Image credit: Ethan Small (Photo by Bill Mitchell)
Every year at the conclusion of the regular season, Baseball America revisits each teams’ most recent draft class. Each class has its no-doubt, high-profile names to keep an eye on, but our annual draft report cards highlight the best tools, best debuts, late-round steals and more. Here are the names you need to know from every organization’s 2019 draft.
Best Pure Hitter: The Brewers took C Thomas Dillard (5) in the middle of Day 2 and signed him for $397,500 thanks to a potent, switch-hitting bat. The Mississippi product has impressive on-base skills and some power in the tank, though he hit .249/.391/.407 in his pro debut in the Arizona and Midwest leagues.
Best Power Hitter: The Brewers drafted a pair of physical hitters on Day 3. OF Andre Nnebe (28) is 6-foot-6, 230 pounds, while 1B Kevin Hardin (33) is 6-foot-5, 245 pounds. Both have plenty of raw power in the tank but will need to improve their ability to tap into that juice in games.
Fastest Runner: SS David Hamilton (8) missed the entire season at Texas due to a ruptured Achilles tendon, but prior to the injury he was a plus runner, stealing 31 bases as a sophomore. Hopefully he can make a full recovery, but we’ll have to reevaluate once he gets back on the field. OFs Terence Doston (22) and Michael Wilson (16) would be the fastest runners outside of Hamilton.
Best Defensive Player: Hamilton’s speed and athleticism allowed him to play a strong shortstop in college, with a quick first step and sure hands that led scouts to believe he can stick at the position long term.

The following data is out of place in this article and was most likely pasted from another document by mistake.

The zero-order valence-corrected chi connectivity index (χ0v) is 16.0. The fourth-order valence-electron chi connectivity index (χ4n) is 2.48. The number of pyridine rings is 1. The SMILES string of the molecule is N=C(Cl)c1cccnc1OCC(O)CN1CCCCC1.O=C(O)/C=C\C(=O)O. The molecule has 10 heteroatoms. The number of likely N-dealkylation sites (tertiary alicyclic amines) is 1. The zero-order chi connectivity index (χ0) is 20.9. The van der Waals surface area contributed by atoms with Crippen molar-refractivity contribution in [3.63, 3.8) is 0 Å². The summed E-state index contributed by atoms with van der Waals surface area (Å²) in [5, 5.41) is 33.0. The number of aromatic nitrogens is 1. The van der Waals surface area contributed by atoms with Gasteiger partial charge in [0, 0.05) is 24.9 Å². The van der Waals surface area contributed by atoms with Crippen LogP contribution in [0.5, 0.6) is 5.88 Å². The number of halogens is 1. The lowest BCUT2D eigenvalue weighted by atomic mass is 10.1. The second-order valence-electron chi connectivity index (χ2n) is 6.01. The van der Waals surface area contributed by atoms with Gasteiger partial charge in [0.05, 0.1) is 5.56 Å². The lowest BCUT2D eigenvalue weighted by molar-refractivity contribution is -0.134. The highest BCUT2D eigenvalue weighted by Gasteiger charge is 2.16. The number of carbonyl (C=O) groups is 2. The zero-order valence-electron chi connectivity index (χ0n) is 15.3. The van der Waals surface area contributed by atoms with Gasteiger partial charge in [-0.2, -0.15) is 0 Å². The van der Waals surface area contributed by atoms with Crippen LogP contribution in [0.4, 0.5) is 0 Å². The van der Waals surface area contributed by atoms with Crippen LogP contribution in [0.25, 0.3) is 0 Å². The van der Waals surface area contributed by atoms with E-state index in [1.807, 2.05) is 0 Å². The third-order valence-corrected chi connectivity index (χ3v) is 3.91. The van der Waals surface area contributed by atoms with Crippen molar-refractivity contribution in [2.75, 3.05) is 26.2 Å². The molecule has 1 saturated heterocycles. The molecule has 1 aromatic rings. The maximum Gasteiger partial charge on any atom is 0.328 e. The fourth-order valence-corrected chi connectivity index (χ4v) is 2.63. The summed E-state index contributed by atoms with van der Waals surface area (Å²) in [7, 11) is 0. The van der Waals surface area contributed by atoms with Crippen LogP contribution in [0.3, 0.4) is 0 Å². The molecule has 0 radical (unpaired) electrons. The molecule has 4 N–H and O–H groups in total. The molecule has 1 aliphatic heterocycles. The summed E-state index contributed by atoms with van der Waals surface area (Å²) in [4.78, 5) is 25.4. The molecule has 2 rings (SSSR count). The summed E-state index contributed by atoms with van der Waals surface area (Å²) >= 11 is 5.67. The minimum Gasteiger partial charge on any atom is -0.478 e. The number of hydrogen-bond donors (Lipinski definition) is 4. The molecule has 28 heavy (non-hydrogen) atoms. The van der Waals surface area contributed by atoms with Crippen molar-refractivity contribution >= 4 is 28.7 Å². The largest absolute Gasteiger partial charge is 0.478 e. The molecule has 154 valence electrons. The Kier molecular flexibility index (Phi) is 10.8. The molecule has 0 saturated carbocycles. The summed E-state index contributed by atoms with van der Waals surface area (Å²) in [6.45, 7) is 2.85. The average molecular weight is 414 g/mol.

Best Athlete: Wilson’s athleticism and speed should allow him to play all three outfield positions. Nnebe is athletic for his size, though he fills more of a corner profile.
Best Fastball: LHP Antoine Kelly (2) had some of the best velocity from a southpaw in the 2019 draft class with a fastball that sits 93-95 mph and touches 97 mph. Kelly throws with an easy delivery and arm action, and most scouts figure he will touch 100 mph at some point in the future.
Best Secondary Pitch: LHP Ethan Small (1) doesn’t have huge pure stuff, but he has excellent command and is able to land a slurve-like breaking ball in any count. The pitch plays up thanks to his ability to mix and spot his entire arsenal, and the fact that he hides the ball well in his delivery.
Best Pro Debut: Small has the exact skills you would assume translate quickly to the low minors, and that was the case in his pro debut. He threw 21 innings between the Arizona and Midwest leagues, posting a 0.86 ERA while striking out 36 batters and walking just four.
Most Intriguing Background: Kelly bet on himself after the Padres selected him in the 13th round of the 2018 draft thanks to his natural velocity. He didn’t sign and opted for the junior college route at Wabash Valley (Ill.) JC, which turned into a $1,025,100 signing bonus with the Brewers a year later.
Closest To The Majors: Small’s polished command of a three-pitch arsenal should allow him to move quickly through the minors in a starting role.
Best Late-Round Pick: The Brewers were thrilled to get Nnebe in the 28th round, and he helped pay off a $190,000 signing bonus by hitting .302/.394/.496 with four home runs and nine doubles in 34 games in the Arizona League.
The One Who Got Away: The Brewers drafted SS Jose Torres (24) on Day 3, but the slick-fielding shortstop opted to go to North Carolina State, where he has a chance to provide an immediate impact for the Wolfpack and will be a draft-eligible sophomore in 2021.